Trump marks D-Day anniversary in France – live updates

Trump commemorates 75th anniversary of D-Day in Europe

President Trump and first lady Melania Trump are continuing their commemoration of the 75th anniversary of the D-Day invasion of Nazi-occupied northern France by Allied forces. After a day of events in Portsmouth, England, where the president spoke alongside several other world leaders marking the historic occasion, the focus shifted on Thursday to the site of the invasion — the beaches of Normandy.

The risky maneuver launched on June 6, 1944 saw more than 150,000 American, British and other Allied troops cross the English Channel to halt the advance of Adolph Hitler’s war machine in northern France. It would cost the Allies some 10,000 men, but it would become the turning point of World War II.

Mr. Trump was joining French President Emmanuel Macron and his wife Brigitte at a ceremony marking the somber occasion.

Trump arrives in Normandy

75th anniversary of D-Day in Normandy
President Donald Trump and First Lady Melania Trump arrive in Caen, France, to commemorate the 75th anniversary of the D-Day landings, June 6, 2019. REUTERS

President Trump and First Lady Melania Trump touched down in Normandy on Thursday morning aboard Air Force One, after making the trip from Ireland.

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Mr. Trump was among the world leaders to deliver speeches at a ceremony commemorating the 75th anniversary of the D-Day invasion of Nazi-occupied northern France by Allied forces in World War II.

After landing at the airport in Caen, Normandy, Mr. Trump quickly boarded his Marine One Helicopter for the short flight to the landing zone at the Normandy American Cemetery, where the day’s ceremony was being held.

Trump to laud the fallen and our “cherished alliance”

The White House released excerpts of Mr. Trump’s D-Day commemoration speech in advance on Thursday morning, a rare move for an administration.

“Today, we remember those who fell here, and we honor all who fought here. They won back this ground for civilization,” Mr. Trump was to tell the gathered world leaders at the ceremony at the Normandy American Cemetery, where some 9,000 U.S. casualties were laid to rest.

Mr. Trump was to laud the tens of thousands of Allies forces who faced the German war machine head on as, “the citizens of free and independent nations, united by their duty to their compatriots and to millions yet unborn.”

In a nod to the international bonds that the United States helped forge during that fight, embodied today in the NATO alliance which Mr. Trump has been critical of, he was also to praise “all of our friends and partners – our cherished alliance was forged in the heat of battle, tested in the trials of war, and proven in the blessings of peace. Our bond is unbreakable.”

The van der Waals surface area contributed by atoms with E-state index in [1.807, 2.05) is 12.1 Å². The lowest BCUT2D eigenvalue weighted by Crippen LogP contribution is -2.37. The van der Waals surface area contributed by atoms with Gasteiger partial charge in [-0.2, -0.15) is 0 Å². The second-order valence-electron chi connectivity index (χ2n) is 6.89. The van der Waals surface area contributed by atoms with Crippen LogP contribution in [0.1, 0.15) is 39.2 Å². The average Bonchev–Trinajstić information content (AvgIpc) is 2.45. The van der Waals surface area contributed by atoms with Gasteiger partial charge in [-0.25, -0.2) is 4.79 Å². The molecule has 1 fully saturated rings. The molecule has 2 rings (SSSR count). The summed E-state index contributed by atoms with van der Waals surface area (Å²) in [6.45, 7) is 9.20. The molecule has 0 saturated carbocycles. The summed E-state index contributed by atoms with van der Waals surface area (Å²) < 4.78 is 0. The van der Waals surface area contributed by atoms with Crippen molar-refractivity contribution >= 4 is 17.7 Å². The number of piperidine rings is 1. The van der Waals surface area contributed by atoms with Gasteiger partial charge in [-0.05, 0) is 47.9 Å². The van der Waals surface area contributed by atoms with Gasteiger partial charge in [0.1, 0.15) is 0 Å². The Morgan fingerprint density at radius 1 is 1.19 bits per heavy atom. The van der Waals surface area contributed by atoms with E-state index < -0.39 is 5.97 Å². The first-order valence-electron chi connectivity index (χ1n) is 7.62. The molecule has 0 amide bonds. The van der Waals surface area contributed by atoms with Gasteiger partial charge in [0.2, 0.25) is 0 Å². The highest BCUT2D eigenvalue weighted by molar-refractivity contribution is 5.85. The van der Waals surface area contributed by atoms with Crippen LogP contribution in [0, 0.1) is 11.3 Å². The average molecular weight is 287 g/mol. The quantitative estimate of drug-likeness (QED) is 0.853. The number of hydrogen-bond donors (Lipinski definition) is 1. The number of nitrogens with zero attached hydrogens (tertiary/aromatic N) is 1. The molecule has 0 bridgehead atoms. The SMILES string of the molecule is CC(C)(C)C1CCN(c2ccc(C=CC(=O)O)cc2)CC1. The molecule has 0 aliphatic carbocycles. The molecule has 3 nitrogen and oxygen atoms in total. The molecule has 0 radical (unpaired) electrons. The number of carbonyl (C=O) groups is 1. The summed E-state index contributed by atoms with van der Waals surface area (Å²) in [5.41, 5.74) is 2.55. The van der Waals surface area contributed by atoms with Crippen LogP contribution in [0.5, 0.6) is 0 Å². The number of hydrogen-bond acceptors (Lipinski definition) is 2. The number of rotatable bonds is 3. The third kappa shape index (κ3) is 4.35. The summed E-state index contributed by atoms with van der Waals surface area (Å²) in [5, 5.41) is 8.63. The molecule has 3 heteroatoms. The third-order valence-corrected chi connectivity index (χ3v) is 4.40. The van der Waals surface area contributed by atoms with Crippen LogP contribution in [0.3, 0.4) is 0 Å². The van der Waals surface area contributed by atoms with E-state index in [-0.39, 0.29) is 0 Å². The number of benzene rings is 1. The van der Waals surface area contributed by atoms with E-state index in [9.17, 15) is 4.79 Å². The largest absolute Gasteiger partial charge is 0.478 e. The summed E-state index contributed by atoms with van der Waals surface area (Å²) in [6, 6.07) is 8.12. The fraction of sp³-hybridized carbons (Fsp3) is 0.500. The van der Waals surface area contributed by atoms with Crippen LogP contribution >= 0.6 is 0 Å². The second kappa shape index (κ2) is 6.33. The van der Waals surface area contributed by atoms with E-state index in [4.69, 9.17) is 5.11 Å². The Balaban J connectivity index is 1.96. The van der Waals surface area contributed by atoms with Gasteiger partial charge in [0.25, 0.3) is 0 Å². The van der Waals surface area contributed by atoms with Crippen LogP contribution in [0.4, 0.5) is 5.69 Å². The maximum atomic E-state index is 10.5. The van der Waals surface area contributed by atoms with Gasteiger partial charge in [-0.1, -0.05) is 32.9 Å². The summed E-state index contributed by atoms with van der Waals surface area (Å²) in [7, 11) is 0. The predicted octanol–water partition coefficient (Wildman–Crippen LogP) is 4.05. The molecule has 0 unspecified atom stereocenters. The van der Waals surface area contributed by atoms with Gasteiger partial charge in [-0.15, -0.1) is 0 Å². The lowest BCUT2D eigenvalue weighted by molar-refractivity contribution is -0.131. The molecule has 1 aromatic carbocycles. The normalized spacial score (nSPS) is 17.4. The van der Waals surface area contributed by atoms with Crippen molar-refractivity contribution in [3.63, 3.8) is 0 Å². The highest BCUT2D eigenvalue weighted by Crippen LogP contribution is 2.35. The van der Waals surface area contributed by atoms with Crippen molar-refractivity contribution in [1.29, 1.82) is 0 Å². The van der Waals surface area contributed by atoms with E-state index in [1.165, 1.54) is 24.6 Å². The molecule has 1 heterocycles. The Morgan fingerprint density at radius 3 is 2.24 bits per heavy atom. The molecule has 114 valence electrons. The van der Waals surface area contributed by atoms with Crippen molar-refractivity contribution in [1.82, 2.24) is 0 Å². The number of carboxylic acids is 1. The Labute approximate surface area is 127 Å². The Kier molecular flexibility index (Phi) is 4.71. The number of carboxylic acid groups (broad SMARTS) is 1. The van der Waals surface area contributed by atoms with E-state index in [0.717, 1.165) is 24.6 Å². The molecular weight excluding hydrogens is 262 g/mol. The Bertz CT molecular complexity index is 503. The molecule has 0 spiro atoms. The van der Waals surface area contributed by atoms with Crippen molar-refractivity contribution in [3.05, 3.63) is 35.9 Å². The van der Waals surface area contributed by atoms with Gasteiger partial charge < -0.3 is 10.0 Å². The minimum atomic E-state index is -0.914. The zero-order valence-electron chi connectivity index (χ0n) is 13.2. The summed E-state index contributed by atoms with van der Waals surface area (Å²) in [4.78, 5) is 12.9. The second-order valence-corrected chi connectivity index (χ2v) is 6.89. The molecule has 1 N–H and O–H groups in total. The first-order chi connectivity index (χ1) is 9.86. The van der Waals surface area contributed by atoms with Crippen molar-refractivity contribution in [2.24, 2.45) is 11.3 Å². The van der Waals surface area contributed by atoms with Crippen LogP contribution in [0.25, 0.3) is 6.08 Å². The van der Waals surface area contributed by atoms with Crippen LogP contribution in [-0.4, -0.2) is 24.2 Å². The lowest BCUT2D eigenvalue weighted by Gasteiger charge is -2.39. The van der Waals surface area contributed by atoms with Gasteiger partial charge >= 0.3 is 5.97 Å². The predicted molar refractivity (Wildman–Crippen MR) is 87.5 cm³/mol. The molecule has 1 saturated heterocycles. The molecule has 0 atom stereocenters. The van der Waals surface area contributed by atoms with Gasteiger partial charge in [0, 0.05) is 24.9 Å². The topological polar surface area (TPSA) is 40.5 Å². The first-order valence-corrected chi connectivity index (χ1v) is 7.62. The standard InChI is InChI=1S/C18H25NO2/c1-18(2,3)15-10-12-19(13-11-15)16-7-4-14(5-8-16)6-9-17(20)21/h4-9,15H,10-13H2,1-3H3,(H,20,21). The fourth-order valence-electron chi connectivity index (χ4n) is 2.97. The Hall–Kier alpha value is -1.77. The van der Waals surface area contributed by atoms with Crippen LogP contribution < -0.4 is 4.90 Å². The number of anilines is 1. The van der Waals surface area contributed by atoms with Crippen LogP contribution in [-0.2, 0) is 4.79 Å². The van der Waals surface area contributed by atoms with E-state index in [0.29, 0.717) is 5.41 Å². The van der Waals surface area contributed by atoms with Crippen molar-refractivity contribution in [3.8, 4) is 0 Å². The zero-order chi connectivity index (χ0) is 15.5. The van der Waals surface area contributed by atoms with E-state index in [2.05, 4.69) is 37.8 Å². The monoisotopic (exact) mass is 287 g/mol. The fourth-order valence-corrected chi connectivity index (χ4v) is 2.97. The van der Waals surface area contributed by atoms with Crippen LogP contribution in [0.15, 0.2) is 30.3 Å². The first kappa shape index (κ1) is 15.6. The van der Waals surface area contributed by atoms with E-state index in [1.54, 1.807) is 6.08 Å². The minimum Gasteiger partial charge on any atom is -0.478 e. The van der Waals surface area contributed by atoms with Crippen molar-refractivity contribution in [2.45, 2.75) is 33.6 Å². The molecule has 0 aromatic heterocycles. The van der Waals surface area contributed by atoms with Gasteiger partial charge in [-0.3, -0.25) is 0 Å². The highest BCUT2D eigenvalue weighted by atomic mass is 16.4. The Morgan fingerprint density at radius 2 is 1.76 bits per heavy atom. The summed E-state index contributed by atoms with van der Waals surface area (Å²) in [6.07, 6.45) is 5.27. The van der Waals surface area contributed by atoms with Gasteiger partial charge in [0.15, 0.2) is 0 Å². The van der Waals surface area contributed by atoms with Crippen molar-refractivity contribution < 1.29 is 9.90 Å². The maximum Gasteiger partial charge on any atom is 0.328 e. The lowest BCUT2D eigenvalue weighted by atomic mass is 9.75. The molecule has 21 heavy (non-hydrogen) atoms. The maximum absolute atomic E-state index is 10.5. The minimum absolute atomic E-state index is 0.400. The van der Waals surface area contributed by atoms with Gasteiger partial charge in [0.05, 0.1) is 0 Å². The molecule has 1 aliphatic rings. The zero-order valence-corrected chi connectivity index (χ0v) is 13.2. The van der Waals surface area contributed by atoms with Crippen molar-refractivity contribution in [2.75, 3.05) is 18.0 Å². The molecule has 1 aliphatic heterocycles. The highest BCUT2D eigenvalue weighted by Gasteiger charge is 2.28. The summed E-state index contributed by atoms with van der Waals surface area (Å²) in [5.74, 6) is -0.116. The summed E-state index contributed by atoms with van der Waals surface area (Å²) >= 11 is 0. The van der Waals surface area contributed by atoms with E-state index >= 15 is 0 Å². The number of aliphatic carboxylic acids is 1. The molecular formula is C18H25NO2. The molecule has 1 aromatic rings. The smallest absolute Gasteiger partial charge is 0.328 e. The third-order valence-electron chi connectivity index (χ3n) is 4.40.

“The abundance of courage came from an abundance of faith. The great deeds of our Army came from the great depths of their love,” Mr. Trump was to say.

Commemorations in Washington, D.C.

At the World War II memorial in Washington, D.C., commemorations of the 75th anniversary of D-Day stretched on for hours on Wednesday. The event included a public reading of the names of some 9,000 troops who are buried at the Normandy American Cemetery in France.

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D-Day paratrooper makes another jump

Seventy-five years after he parachuted into Normandy in the vanguard of the D-Day invasion, Tom Rice, 97, returned for the anniversary. On June 6, 1944, he was among the 18,000 paratroopers dropped behind enemy lines.

Their job was to prevent German reinforcements from reaching the front as the main invasion force stormed the beaches. “Chase ’em out, run ’em across fields, through cemeteries, jumping over tombstones, chase ’em all the way back to the German border as fast as we can,” Rice said.

It was dark then, so he’s not sure exactly where he landed. But in a field not far from that fateful spot, he made a tandem jump — and a perfect landing — on Wednesday this week, to mark the momentous anniversary.

“I represent a whole generation,” he said. Asked how his D-Day comrades would have felt about him jumping, Rice told The Associated Press, “They would love it.”

97-year-old veteran parachutes back to Normandy

What is D-Day?

On June 6, 1944, over 150,000 Allied soldiers landed on the beaches of Normandy, France. Their mission: to free Europe from Nazi control.

It was the largest seaborne invasion in history, carried out by American, British, Canadian and Australian troops with soldiers also coming from a total of 12 countries. At stake was the liberation of Western Europe from Hitler’s rule.

Some historians consider it the single most important day in the 20th century. The attack had been planned for more than a year. More than 11,000 aircraft and 5,000 ships landed across Normandy’s five beachheads, code-named Utah, Gold, Juno, Sword, and Omaha.

The amphibious landings were supported by an airborne drop of 13,000 paratroopers, with 4,000 additional men gliding in behind enemy lines later that night. Disorganization and confusion characterized the initial landing, but up until that point the Allies managed to keep it a secret, taking the Germans by surprise.

The Allies would not be deterred in the face of an estimated 10,000 casualties, with 4,414 confirmed dead. Between 4,000 and 9,000 German troops were killed. The invasion of Normandy brought a decisive Allied victory over the Axis powers in France, and set the stage for victory over all of Europe one year later.

Reporting by Brian Pascus

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